Life - Articles - Average home value enough to pay for 7 years later life care

Just Group finds care cost increases are outstripping property price increases, reducing the number of years of care that selling a home can pay for

 Selling the average home in England will provide enough cash to pay for about seven years of care in a residential home, new analysis by retirement specialist Just Group suggests.

 But with care cost increases outstripping property price rises, the number of years covered is gradually reducing, potentially undermining the plans of people planning to self-fund their care needs by selling their homes.

 Although average house prices in England have risen by around 12% since 2020/21 to more than £300,000 by the end of last year, the weekly cost of care in a residential home has risen by about 20% to £816 a week in the same time period.

 The analysis found that care costs increases have outstripped house price rises in all English regions over the period, particularly in London where average home prices have risen just 3% compared to care cost rises of 17%.

 “The home is often the most valuable asset which, under current rules, makes it a major source of finance for people funding their own care,” said Stephen Lowe, group communications director at Just Group.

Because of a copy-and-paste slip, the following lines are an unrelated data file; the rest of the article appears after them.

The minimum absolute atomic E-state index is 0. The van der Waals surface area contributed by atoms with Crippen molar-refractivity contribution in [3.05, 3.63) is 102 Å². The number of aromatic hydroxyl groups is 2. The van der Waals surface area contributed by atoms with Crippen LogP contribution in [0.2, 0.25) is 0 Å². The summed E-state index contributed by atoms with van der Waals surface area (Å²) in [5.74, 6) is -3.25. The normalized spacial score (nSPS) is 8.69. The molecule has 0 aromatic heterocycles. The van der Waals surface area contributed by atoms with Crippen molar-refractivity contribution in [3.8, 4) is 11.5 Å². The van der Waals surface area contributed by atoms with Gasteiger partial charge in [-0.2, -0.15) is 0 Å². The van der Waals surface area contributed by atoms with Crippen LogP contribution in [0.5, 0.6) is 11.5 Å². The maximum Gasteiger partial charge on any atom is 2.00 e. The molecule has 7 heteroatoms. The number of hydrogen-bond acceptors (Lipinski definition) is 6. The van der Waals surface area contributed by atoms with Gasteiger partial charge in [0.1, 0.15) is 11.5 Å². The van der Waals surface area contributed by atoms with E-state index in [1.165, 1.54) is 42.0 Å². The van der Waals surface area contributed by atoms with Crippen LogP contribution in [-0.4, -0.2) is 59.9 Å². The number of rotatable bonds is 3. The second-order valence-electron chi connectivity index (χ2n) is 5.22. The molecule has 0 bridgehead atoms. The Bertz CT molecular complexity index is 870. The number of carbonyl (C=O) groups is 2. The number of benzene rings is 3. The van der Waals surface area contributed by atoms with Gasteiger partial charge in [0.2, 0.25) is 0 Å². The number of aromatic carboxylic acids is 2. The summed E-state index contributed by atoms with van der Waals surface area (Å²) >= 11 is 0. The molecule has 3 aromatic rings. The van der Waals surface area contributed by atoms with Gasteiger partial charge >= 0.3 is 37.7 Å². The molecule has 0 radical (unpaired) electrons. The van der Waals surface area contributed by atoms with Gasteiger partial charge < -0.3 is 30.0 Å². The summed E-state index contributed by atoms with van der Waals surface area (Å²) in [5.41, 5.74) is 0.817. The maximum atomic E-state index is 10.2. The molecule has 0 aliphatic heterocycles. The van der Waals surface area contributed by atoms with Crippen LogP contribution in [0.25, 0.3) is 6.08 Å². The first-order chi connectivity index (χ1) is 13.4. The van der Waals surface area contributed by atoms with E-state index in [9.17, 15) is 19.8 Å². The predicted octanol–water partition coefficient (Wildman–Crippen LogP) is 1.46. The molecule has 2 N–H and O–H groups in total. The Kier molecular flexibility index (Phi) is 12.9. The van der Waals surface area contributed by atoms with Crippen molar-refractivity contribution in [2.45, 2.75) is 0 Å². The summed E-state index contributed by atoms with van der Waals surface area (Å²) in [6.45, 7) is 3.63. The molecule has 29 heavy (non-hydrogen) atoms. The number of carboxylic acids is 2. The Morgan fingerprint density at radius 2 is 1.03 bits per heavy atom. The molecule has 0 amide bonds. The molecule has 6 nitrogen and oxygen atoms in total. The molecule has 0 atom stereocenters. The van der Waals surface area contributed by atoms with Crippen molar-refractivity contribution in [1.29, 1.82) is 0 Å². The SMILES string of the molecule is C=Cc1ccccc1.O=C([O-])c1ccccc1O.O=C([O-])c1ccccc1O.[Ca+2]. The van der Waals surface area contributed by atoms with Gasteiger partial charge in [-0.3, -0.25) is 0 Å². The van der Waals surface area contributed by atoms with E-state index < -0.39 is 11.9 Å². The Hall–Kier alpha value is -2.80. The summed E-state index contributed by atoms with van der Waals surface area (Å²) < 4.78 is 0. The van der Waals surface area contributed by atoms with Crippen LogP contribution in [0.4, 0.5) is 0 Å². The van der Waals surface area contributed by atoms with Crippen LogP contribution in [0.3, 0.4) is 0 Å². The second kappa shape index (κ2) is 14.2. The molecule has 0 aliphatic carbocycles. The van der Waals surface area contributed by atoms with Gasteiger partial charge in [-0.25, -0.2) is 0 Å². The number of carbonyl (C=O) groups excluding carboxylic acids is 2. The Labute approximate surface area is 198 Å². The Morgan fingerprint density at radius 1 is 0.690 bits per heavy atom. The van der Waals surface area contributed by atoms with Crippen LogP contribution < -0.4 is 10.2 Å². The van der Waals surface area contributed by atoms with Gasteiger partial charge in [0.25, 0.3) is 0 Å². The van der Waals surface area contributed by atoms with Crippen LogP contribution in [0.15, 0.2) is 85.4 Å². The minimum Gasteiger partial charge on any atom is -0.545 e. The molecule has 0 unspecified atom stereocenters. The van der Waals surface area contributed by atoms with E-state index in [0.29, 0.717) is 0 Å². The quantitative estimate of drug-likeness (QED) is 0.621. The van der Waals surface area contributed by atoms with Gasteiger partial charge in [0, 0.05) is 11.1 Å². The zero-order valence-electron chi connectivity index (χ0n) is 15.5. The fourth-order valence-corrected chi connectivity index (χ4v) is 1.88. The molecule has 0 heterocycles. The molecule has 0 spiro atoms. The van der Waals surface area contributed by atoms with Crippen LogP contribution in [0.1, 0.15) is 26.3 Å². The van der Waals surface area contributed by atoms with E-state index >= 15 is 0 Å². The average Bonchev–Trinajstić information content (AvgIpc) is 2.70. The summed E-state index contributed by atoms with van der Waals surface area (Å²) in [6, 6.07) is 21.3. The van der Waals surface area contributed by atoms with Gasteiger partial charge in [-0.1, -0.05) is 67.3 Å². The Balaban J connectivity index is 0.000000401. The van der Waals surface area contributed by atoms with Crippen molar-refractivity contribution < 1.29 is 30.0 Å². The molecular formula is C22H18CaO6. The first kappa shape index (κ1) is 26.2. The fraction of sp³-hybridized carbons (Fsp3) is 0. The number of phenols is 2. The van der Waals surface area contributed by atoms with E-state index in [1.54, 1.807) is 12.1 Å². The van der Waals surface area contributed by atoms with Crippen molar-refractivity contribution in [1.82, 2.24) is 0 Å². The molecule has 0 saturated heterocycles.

“Research for our annual Care Report found homeowners aged 45+ were more likely to see selling their home as a source of funding than any other option such as pensions, investments or the State. That makes average house value compared to care cost an interesting metric to track.”


 “Our analysis shows selling the average home in England could pay for about seven years of residential care but there is evidence of a North-South divide. In the North East it is four years while in London it is nearly 11 years,” said Stephen Lowe.

 “These are optimistic figures because in the real-world self-funders meeting all their own costs pay higher fees than those receiving some or all council funding, while the costs would be higher still if specialist nursing care were needed.”

 The ‘house price to care cost’ ratio is a useful measure because currently about half of care home residents pay all their own fees and a significant amount of funding is sourced from people selling their homes when they go into a care home.

 Research among homeowners aged 45+ for the Just Group Care Report 20233 found property a more common source of potential care funding than any other option. Asked how they would pay if they went into a care home in the future, the most common option (40%) was that people would sell their homes to pay for care.

 “Under the current means-tested social care system, those with assets of more than £23,250 have to pay for their own care and this will include their residence unless it is still being lived in by someone such as a spouse,” said Stephen Lowe.

 “Most people haven’t made alternative plans for paying for care. Reforms that might have helped to protect the value of the home have been delayed and may never be implemented. That means the onus remains on people to find the funds where they can, which is often the home.

 “The care sector is facing huge funding pressures and, as we head towards a General Election, voters should look at what answers the politicians are suggesting. People need certainty so they can stop fearing the future and start planning for it.”

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